GOTHENBURG, Sweden — Ozempic, a drug patients typically use for diabetes, has been in the headlines recently since its approval as an obesity treatment. Now, scientists are looking to see what else it can do, with researchers from the University of Gothenburg finding that Ozempic could successfully cut a person’s alcohol consumption.
In experiments with alcohol-dependent rats, researchers discovered that the popular medication cut the animals’ drinking in half. So far, there are only four available drugs for alcohol dependence. Since the disease can have a variety of causes, and efficacy of current drugs isn’t consistent, it’s important for drug development efforts to focus on putting more products out on the market.
Ozempic, or semaglutide, is a long-acting substance that’s only taken once a week. The medication is the first tablet to act on the GLP-1 receptor, which stimulates insulin release. In this study, the team of researchers treated alcohol-dependent rats with semaglutide, finding that it not only greatly reduced alcohol consumption, but prevented relapses as well.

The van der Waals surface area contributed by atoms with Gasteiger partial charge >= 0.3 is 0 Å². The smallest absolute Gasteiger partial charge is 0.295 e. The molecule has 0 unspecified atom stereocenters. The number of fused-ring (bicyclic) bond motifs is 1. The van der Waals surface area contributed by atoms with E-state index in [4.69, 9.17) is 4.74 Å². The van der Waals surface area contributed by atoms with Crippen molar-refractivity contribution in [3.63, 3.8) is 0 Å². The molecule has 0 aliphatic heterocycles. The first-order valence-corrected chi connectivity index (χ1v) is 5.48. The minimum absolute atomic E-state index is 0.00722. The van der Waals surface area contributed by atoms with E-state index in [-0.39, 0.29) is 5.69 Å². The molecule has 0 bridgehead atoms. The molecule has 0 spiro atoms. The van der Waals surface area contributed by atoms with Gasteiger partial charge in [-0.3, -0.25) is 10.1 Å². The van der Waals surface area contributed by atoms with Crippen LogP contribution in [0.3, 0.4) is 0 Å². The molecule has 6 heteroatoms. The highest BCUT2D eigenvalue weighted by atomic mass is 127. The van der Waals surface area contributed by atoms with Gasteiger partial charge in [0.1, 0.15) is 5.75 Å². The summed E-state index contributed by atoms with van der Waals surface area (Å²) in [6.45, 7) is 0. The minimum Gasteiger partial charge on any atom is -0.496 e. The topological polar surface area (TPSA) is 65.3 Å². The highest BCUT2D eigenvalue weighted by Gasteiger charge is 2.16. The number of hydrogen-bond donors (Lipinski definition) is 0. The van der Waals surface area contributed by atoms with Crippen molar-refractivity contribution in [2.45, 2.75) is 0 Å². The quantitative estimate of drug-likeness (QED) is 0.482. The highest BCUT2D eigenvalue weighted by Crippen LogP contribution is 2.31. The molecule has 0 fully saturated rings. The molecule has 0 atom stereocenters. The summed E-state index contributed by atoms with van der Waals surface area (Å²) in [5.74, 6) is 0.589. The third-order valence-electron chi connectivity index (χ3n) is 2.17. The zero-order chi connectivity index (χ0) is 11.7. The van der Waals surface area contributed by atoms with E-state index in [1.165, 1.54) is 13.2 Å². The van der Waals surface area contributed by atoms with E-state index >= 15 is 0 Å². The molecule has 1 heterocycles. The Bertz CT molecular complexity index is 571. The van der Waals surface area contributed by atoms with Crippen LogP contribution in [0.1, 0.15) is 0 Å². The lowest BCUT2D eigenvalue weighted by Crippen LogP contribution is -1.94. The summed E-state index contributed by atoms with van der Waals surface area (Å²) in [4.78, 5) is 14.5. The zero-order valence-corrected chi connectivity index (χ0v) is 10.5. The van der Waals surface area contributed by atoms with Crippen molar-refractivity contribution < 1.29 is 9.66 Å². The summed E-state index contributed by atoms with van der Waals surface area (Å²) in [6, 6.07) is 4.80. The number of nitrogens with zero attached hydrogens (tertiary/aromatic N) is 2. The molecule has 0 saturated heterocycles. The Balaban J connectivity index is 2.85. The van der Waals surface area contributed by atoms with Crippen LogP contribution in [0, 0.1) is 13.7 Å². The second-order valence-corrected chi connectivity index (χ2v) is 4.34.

For many people, limiting alcohol is a struggle, but preventing relapses is another battle entirely. Often times, people who relapse end up drinking more than before they started feeling withdrawal symptoms.
In the study, alcohol intake was cut in half among rodents taking Ozempic, compared to rats who didn’t receive the drug. The effect was seen in both male and female rats.
Despite promising findings in animals, the team understands that there are differences between animals and humans that they still need to account for. Moreover, it’s possible that this drug may only be beneficial for patients who are dependent on alcohol and also overweight, given the way the medication works. In any case, the team is confident that the results will be transferrable to humans.
“There are, of course, differences in conducting studies on animals and humans, and these must always be taken into account. However, in this case, there is a previous study on humans in which an older version of the diabetes medications that act on GLP-1 was found to reduce alcohol intake in overweight individuals with alcohol dependence,” says Elisabet Jerlhag, a professor of pharmacology at Sahlgrenska Academy at the University of Gothenburg, in a media release.
The team also explored how exactly the drug was able to cut alcohol consumption so well.
“Alcohol activates the brain’s reward system, resulting in the release of dopamine, something that is seen in both humans and animals. This process is blocked by the medication in mice, and with our interpretation, this could cause a reduction in the alcohol-induced reward,” explains Cajsa Aranäs, a doctoral student at Sahlgrenska Academy.
The findings are published in the journal eBioMedicine.
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